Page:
Finance Ministers are considering what further steps they need to take to tackle Europe’s debts and deficits, and wayward currency union. It is time to review the options that face them.
1. Germany leaves the Euro, recreating the DM. The other countries would devalue against Germany. easing some of the trading tensions and imbalances. The smaller Eurio zone would take stronger powers to control debt and deficits. They would still need to fix the banks.
2. Greece, Ireland, Portugal and Spain leave the Euro. They would devalue, and have to sort out their own deficit problems more quickly to reassure markets and allow them to borrow at lower rates. They might need more help or some help from the IMF. The individual states would have to act as gurantors of their leading banks where needed.
3. The peripheral countries persuade the Euro authorities to buy in more of their bonds to get the interest rates down, and to print more Euros to allow some devaluation of the common currency. In return the stronger countries take more control over borrowing and debt totals for all Euro members.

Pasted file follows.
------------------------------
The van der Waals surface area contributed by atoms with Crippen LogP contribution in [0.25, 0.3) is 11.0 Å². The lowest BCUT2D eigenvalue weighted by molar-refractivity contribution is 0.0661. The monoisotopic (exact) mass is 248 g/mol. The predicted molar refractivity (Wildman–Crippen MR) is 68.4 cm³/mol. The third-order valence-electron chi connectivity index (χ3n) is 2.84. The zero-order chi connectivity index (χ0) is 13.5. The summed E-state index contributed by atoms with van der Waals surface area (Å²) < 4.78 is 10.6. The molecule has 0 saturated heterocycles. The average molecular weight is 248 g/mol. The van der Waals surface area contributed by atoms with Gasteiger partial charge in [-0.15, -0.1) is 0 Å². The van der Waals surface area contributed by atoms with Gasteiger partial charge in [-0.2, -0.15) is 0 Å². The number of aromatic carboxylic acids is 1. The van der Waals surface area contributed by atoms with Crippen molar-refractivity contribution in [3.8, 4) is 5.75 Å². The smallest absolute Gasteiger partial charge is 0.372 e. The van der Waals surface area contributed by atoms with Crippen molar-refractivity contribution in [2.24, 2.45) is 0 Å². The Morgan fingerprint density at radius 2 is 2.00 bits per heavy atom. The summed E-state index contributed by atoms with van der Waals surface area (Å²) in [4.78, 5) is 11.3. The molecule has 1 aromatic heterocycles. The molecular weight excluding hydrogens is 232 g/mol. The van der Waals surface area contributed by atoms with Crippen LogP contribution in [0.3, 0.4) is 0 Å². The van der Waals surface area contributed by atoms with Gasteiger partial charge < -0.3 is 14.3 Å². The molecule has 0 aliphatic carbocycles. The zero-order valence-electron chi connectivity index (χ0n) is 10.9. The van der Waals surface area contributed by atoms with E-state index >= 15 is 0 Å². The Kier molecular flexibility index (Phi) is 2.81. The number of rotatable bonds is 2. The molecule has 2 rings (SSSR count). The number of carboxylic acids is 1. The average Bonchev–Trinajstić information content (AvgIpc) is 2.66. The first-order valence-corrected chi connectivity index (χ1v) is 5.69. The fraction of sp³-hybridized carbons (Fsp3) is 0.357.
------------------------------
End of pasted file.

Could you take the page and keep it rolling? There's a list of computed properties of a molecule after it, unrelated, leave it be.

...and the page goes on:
4. The German scheme of demanding more haircuts for bond holders in over borrowed countries and poorly financed banks prevails. The EU quickly enters the next phase of the Euro crisis, with market attacks on other countries and banks leading to bigger guarantees and ECB intervention. More powers are taken in the centre to control debt and deficits, but the rules are rapidly broken to allow bail outs.
5. The European authorities rapidly come of age, agreeing to issue more EU sovereign debts. The member countries have to accept more common taxation, more transfer payments around the Union, and mutual guarantees of the EU debt. The EU develops a proper financial government, with central decisions on how much common debt to issue and where to spend the money raised.